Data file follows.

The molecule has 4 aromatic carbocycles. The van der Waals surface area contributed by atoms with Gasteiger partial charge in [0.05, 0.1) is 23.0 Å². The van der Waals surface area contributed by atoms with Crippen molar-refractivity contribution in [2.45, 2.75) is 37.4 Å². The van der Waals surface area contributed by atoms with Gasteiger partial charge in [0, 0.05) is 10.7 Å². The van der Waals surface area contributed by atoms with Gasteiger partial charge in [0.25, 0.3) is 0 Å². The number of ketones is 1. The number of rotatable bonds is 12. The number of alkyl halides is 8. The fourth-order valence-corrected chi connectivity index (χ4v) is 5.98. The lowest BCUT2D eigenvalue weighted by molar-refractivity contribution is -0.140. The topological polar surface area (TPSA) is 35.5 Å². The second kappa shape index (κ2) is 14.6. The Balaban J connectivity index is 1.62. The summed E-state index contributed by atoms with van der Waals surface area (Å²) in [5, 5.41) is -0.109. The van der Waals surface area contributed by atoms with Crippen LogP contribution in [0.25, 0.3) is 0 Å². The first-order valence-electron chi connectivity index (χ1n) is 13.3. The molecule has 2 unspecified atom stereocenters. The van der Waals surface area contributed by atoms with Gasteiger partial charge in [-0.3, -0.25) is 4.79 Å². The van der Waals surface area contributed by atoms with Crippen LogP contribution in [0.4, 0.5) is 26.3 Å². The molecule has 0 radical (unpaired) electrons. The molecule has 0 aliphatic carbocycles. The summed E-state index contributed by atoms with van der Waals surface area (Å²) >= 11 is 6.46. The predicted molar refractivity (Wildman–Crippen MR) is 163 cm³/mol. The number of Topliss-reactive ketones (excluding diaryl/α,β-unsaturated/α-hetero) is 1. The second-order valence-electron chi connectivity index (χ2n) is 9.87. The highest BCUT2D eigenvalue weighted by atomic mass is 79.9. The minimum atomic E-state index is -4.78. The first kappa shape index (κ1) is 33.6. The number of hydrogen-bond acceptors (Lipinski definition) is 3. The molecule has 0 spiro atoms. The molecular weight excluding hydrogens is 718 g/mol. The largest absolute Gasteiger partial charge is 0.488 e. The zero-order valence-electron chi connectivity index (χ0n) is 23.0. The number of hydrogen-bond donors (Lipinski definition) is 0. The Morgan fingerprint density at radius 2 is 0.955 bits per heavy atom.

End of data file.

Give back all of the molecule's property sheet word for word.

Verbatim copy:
The molecule has 4 aromatic carbocycles. The van der Waals surface area contributed by atoms with Gasteiger partial charge in [0.05, 0.1) is 23.0 Å². The van der Waals surface area contributed by atoms with Crippen molar-refractivity contribution in [2.45, 2.75) is 37.4 Å². The van der Waals surface area contributed by atoms with Gasteiger partial charge in [0, 0.05) is 10.7 Å². The van der Waals surface area contributed by atoms with Gasteiger partial charge in [0.25, 0.3) is 0 Å². The number of ketones is 1. The number of rotatable bonds is 12. The number of alkyl halides is 8. The fourth-order valence-corrected chi connectivity index (χ4v) is 5.98. The lowest BCUT2D eigenvalue weighted by molar-refractivity contribution is -0.140. The topological polar surface area (TPSA) is 35.5 Å². The second kappa shape index (κ2) is 14.6. The Balaban J connectivity index is 1.62. The summed E-state index contributed by atoms with van der Waals surface area (Å²) in [5, 5.41) is -0.109. The van der Waals surface area contributed by atoms with Crippen LogP contribution in [0.25, 0.3) is 0 Å². The first-order valence-electron chi connectivity index (χ1n) is 13.3. The molecule has 2 unspecified atom stereocenters. The van der Waals surface area contributed by atoms with Gasteiger partial charge in [-0.3, -0.25) is 4.79 Å². The van der Waals surface area contributed by atoms with Crippen LogP contribution in [0.4, 0.5) is 26.3 Å². The molecule has 0 radical (unpaired) electrons. The molecule has 0 aliphatic carbocycles. The summed E-state index contributed by atoms with van der Waals surface area (Å²) >= 11 is 6.46. The predicted molar refractivity (Wildman–Crippen MR) is 163 cm³/mol. The number of Topliss-reactive ketones (excluding diaryl/α,β-unsaturated/α-hetero) is 1. The second-order valence-electron chi connectivity index (χ2n) is 9.87. The highest BCUT2D eigenvalue weighted by atomic mass is 79.9. The minimum atomic E-state index is -4.78. The first kappa shape index (κ1) is 33.6. The number of hydrogen-bond acceptors (Lipinski definition) is 3. The molecule has 0 spiro atoms. The molecular weight excluding hydrogens is 718 g/mol. The largest absolute Gasteiger partial charge is 0.488 e. The zero-order valence-electron chi connectivity index (χ0n) is 23.0. The number of hydrogen-bond donors (Lipinski definition) is 0. The Morgan fingerprint density at radius 2 is 0.955 bits per heavy atom.